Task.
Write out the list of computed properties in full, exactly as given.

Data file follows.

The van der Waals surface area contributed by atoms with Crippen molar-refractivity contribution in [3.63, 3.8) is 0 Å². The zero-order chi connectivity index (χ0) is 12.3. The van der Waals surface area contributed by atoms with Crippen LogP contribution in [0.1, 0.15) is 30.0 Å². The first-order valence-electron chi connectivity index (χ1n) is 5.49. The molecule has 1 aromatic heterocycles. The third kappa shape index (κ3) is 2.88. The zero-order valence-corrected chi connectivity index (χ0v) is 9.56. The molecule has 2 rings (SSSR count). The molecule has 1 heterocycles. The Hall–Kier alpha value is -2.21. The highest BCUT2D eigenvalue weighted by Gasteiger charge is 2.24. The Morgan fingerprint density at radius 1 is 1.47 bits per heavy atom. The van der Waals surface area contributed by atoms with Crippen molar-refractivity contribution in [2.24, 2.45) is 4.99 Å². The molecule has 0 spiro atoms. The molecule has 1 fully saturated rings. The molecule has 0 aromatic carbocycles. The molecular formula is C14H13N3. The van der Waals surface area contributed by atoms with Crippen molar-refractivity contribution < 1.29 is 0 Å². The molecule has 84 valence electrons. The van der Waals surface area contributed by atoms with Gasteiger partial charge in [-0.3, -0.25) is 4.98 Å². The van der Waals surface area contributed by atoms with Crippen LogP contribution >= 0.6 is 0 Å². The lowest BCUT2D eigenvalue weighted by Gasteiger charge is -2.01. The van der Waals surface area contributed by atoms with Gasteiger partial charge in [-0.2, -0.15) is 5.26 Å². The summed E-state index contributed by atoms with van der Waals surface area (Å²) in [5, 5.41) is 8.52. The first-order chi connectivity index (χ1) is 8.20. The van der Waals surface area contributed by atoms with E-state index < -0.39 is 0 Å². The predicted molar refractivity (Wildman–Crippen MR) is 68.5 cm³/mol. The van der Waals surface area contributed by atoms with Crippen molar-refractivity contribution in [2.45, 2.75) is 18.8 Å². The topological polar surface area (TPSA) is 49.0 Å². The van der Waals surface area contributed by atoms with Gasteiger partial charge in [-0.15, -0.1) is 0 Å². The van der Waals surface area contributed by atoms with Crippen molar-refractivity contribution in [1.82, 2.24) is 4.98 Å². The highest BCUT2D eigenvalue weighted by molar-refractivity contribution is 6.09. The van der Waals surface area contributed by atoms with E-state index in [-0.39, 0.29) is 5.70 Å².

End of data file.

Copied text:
The van der Waals surface area contributed by atoms with Crippen molar-refractivity contribution in [3.63, 3.8) is 0 Å². The zero-order chi connectivity index (χ0) is 12.3. The van der Waals surface area contributed by atoms with Crippen LogP contribution in [0.1, 0.15) is 30.0 Å². The first-order valence-electron chi connectivity index (χ1n) is 5.49. The molecule has 1 aromatic heterocycles. The third kappa shape index (κ3) is 2.88. The zero-order valence-corrected chi connectivity index (χ0v) is 9.56. The molecule has 2 rings (SSSR count). The molecule has 1 heterocycles. The Hall–Kier alpha value is -2.21. The highest BCUT2D eigenvalue weighted by Gasteiger charge is 2.24. The Morgan fingerprint density at radius 1 is 1.47 bits per heavy atom. The van der Waals surface area contributed by atoms with Crippen molar-refractivity contribution in [2.24, 2.45) is 4.99 Å². The molecule has 0 spiro atoms. The molecule has 1 fully saturated rings. The molecule has 0 aromatic carbocycles. The molecular formula is C14H13N3. The van der Waals surface area contributed by atoms with Crippen molar-refractivity contribution < 1.29 is 0 Å². The molecule has 84 valence electrons. The van der Waals surface area contributed by atoms with Gasteiger partial charge in [-0.3, -0.25) is 4.98 Å². The van der Waals surface area contributed by atoms with Crippen LogP contribution >= 0.6 is 0 Å². The lowest BCUT2D eigenvalue weighted by Gasteiger charge is -2.01. The van der Waals surface area contributed by atoms with Gasteiger partial charge in [-0.2, -0.15) is 5.26 Å². The summed E-state index contributed by atoms with van der Waals surface area (Å²) in [5, 5.41) is 8.52. The first-order chi connectivity index (χ1) is 8.20. The van der Waals surface area contributed by atoms with E-state index < -0.39 is 0 Å². The predicted molar refractivity (Wildman–Crippen MR) is 68.5 cm³/mol. The van der Waals surface area contributed by atoms with Crippen molar-refractivity contribution in [2.45, 2.75) is 18.8 Å². The topological polar surface area (TPSA) is 49.0 Å². The van der Waals surface area contributed by atoms with Gasteiger partial charge in [-0.15, -0.1) is 0 Å². The van der Waals surface area contributed by atoms with Crippen molar-refractivity contribution in [1.82, 2.24) is 4.98 Å². The highest BCUT2D eigenvalue weighted by molar-refractivity contribution is 6.09. The van der Waals surface area contributed by atoms with E-state index in [-0.39, 0.29) is 5.70 Å².